An injectable gel developed by Battelle in Richland as a potential new way to treat inoperable cancers has taken a key step toward becoming available for cancer patients.
Advanced Medical Isotope Corp. in Kennewick has signed a one-year option to license the medical isotope product, which was developed at Pacific Northwest National Laboratory. Battelle operates the national lab for the Department of Energy.
The product, called Radiogel, is the result of years of research to develop an isotope product that could be injected into the body, would stay in place and would deliver a high dose of cancer-killing radiation, said Darrell Fisher, PNNL senior scientist.
A clinical team at the University of Washington is waiting to put the Radiogel to use, initially trying it in animals and then using it in patients with difficult-to-treat cancers, Fisher said.
"This is for tumors that can't be surgically removed and tumors that require a higher dose than can be administered with external beam (radiation)," Fisher said. It's proposed for use in liver, brain, head and neck, kidney and pancreatic cancers, plus other cancers that are not good candidates for surgical removal.
The Radiogel includes a polymer and microspheres of the medical isotope yttrium 90 in a water-based solution. The polymer, developed at PNNL, is in liquid form when it's injected to the cancer site in the water-based solution, but quickly turns into a gel at body temperature, which keeps it where the doctor placed it.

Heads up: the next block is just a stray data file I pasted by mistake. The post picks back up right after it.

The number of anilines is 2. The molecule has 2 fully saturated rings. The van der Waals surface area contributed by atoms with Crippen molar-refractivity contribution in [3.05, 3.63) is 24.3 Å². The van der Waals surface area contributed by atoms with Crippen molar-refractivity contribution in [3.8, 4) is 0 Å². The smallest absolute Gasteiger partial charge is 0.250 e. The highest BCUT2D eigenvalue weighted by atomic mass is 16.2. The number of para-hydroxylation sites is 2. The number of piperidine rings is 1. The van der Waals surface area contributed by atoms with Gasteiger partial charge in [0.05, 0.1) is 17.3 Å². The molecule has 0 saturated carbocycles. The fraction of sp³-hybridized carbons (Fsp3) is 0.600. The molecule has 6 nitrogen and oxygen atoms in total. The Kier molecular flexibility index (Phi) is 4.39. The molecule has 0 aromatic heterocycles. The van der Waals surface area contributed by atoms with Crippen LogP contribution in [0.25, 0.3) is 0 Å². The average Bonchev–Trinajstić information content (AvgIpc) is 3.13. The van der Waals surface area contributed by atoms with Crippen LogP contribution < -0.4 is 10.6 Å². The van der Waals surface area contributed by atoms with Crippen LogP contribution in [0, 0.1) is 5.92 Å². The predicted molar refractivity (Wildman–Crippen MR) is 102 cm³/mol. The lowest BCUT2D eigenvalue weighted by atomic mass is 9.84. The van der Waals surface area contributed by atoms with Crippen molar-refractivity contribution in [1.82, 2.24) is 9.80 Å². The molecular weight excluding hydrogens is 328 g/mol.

The polymer binds the microspheres in place as the yttrium 90 bombards the cancer with radiation with little of the radiation reaching nearby healthy tissue.
"Yttrium 90 is the best isotope for controlled delivery by injection into tumors," Fisher said.
The isotope, which can be produced from strontium left from past plutonium production at the Hanford nuclear reservation, is readily available and low cost, he said. It's high energy, delivering a high dose of beta radiation to kill cancer cells, but contains no gamma radiation that would make the patient radioactive to friends and family.
"We have a strong relationship with Battelle and look forward to advancing the innovative Radiogel over the next year," said James Katzaroff, AMIC chief executive, in a statement.
AMIC also signed an exclusive license in October to deliver yttrium 90 with brachytherapy seeds invented by radiochemists and medical physicists at Battelle in Richland and pharmaceutical chemists at the University of Utah in Salt Lake City.
The brachytherapy seeds resemble metal brachytherapy seeds already used to treat prostate cancer. About the length of a grain of rice, but thinner, they can be injected with a needle. But by using a polymer rather than welded metal for the seeds, they can be produced at less cost, according to AMIC. The technology also allows yttrium 90 to be used as the radiation source in brachytherapy seeds, since the isotope cannot be delivered in metal seeds.
-- Annette Cary: 582-1533; firstname.lastname@example.org.